Wasps

Identification of wasps:

10 to 20 mm, narrow waist, distinctive banding in bright yellow and black, 2 pairs of membranous wings. Both wasps are very similar to look at.

Origins and distribution:

Common throughout UK, favours bakeries, fruit processors, jam factories, drinks factories and confectioners. Skips and waste containers plus returns trays and empty raw materials containers draw them to premises.

Domestic premises are a common nesting site for wasps.

Habitat:

Throughout Europe and widespread across UK.

Behaviour:

A social insect with classes and order, the sterile females are the workers, others take on many different responsibilities in the colony.

Breeding:

Queen emerges from hibernation in mid-April, constructs 10 to 20 chambers and lays eggs in each one, sterile female workers hatch and by late summer the colony reaches 3,000 to 30,000 individuals. Males and new Queens are produced in late summer, males mate with the new Queens and then die. The Queen wasps in turn fly off to find an over winter hibernation site usually inside buildings or hollow trees.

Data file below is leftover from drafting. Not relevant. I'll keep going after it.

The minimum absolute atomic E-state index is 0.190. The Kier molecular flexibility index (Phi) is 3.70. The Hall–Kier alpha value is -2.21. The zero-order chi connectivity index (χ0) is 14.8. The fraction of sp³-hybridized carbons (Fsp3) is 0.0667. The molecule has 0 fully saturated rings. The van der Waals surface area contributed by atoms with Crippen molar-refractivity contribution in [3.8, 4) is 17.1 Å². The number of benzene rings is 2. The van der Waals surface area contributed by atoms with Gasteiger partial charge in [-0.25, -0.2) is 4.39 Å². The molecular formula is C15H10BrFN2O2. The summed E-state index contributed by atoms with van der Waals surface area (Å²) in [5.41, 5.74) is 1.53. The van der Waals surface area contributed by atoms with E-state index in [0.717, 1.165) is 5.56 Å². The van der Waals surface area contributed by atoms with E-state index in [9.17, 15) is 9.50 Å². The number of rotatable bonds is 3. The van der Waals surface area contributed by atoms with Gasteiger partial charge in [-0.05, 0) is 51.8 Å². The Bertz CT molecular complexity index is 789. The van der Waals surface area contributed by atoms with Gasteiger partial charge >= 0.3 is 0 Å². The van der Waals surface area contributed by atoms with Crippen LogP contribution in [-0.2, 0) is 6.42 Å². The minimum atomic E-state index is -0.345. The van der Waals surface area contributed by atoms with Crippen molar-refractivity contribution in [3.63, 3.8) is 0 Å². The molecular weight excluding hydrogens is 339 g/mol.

Food:

Any sweet or sticky high-sugar food, jam, fruit juices, meat and  carrion including dustbin waste material.

Control:

Control can be achieved using the following methods:

• Proofing doors, windows and openings, e.g. with sheet or curtains

• Cleaning spillage, e.g. syrup from an open window

• Locating nests in area and carrying out treatment

• Use ultra-violet fly killers in corridors and entrances to stop insects and wasps breaching the barriers.

• Domestic wasp nests are usually treated with an insecticidal spray or dust